OPINION: An almost unbroken rise in the price of crude since the start of 2021 came to a shuddering halt last week.

Brent blend oil has been trading at around $64 per barrel in recent days compared to close on $72 in mid-March.


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West Texas Intermediate — the US benchmark — has followed a similar trajectory, slumping in price to around $60 per barrel.

The sudden drop is a spoke in the wheel for those — such as US banking giant Goldman Sachs — that were predicting the industry could be on its way back towards $100 oil.

It also dampens speculation of a new “super cycle” where the value of crude and other select commodities would race ahead.

This scenario was built on a series of factors: rapid vaccine rollouts that would halt the spread of the coronavirus; huge fiscal stimulus measures in the US; and the cutback in oil company spending that would lead to shortages amid a rapid increase in crude demand as the global economy pressed ahead.

But that optimism among the price bulls appears to have been overblown.

The International Energy Agency helped the price correction last week by pouring cold water on talk of a new super cycle and oil supply shortages.

“Our data and analysis suggest otherwise,” explained the Paris-based organisation, pointing to historically high inventory levels.

Yet the agency is still expecting demand to return to 2019 levels of 100 million barrels per day in 2023 and grow to 104 million bpd by 2026. The current level is around 96 million bpd, according to the US Energy Information Administration.

This compares with suggestions from UK supermajor BP last year that oil consumption levels may have already peaked.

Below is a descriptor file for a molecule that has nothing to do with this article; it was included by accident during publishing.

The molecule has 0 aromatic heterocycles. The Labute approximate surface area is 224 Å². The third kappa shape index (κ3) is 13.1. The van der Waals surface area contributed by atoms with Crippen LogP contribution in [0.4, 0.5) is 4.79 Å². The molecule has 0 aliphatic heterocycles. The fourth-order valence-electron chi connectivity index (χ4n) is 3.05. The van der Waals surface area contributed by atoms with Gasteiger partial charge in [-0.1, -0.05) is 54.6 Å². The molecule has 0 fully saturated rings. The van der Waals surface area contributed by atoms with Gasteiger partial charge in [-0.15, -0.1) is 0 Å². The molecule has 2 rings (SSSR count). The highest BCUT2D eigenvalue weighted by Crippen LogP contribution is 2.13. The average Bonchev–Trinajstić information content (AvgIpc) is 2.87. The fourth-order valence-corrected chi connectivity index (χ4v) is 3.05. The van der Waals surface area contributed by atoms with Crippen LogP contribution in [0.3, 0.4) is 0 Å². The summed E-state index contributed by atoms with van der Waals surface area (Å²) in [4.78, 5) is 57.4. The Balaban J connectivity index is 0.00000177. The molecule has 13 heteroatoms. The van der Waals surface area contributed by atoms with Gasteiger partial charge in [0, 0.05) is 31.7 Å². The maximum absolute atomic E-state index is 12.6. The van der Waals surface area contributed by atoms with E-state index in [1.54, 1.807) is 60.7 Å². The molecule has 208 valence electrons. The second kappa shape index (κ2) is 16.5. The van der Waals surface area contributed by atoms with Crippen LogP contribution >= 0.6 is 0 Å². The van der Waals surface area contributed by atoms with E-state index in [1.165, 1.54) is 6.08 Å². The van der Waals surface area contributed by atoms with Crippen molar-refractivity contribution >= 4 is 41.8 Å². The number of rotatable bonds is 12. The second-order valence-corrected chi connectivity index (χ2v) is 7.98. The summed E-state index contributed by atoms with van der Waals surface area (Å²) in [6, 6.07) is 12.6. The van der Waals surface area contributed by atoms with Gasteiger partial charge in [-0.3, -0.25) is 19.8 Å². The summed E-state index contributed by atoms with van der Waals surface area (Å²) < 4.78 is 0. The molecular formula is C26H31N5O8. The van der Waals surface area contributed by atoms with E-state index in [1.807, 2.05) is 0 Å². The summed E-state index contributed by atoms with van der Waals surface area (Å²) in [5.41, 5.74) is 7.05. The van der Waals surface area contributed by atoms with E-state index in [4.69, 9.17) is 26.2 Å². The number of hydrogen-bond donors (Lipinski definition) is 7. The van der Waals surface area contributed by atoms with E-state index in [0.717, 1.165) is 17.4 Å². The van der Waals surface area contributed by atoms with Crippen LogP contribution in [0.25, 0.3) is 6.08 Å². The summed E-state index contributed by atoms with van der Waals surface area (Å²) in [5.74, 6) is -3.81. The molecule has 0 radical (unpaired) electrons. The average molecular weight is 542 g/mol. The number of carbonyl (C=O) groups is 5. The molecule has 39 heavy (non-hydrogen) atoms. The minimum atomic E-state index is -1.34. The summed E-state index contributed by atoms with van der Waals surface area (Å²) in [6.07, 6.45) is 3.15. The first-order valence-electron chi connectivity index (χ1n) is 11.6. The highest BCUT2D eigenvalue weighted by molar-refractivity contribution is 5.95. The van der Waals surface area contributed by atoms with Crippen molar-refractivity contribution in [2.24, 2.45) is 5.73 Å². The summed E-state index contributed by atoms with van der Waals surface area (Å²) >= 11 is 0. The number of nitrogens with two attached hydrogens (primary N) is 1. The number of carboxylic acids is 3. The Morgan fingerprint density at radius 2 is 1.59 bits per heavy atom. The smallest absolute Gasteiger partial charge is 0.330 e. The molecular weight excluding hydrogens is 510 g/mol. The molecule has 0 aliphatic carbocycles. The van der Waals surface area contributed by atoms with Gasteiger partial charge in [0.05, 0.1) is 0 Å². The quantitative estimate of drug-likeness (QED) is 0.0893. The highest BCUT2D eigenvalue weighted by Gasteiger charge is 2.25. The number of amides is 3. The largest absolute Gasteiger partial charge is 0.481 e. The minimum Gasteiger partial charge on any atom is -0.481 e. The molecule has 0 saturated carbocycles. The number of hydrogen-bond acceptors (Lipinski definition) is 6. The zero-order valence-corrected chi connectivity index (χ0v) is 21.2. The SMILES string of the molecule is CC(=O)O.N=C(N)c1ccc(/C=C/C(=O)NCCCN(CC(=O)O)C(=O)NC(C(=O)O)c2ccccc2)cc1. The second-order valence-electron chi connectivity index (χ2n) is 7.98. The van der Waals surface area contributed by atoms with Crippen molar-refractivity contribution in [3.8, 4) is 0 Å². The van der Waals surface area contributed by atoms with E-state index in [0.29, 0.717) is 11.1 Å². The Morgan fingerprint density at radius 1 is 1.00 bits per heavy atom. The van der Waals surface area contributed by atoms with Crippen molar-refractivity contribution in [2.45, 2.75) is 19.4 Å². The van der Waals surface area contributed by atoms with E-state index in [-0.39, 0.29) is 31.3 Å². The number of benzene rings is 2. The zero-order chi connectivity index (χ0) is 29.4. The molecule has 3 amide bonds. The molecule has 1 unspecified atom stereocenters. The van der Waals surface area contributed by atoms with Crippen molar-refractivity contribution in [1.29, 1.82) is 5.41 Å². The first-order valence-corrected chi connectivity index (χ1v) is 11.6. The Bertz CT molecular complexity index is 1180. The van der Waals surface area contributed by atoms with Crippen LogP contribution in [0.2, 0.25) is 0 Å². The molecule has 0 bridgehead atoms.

Last week’s oil price correction has stubbed the toe of the more hopeful forecasters but others believe a price surge has just been delayed, not halted.

Goldman Sachs is still penciling in $80 oil this summer as it talks of a “rapid oil market rebalancing in [the] coming months”.

Rystad Energy said the precipitous oil price plunge last week was the popping of a bubble that was not justified by market fundamentals.

But the Norwegian consultancy also sounded a cautiously optimistic tone about future industry prospects, adding: “Setbacks in expectations happen, but that doesn’t mean the mission is totally off track.”

The next potential trigger for price fluctuations is the Opec+ meeting scheduled for 1 April, when May quotas are set to be decided, said Rystad.

There have been reasons to believe that oil demand was not going to be as strong as previously thought with renewed lockdowns in parts of Europe.

The rollout of the Oxford-AstraZeneca vaccine has gone quickly and smoothly in the UK but not in many other countries.

Rare but worrying instances of blood clotting halted the inoculation programme in many parts of the European Union.

The US has also been cautious on the vaccine — and opening up — while cases in countries such as Brazil continue to soar.

But US President Joe Biden’s stimulus package is real enough and the Financial Times reported that investors poured an astonishing $170 billion into equity funds over the past month.

It followed the Federal Reserve lifting its outlook for the world’s largest economy and saying it expected to hold down interest rates for three more years.

Oil inventory levels are still high, crude prices have been corrected and longer-term decarbonisation pressures remain.

But after a dismal 2020, the current year still looks pretty good for the oil industry.

(This is an Upstream opinion article.)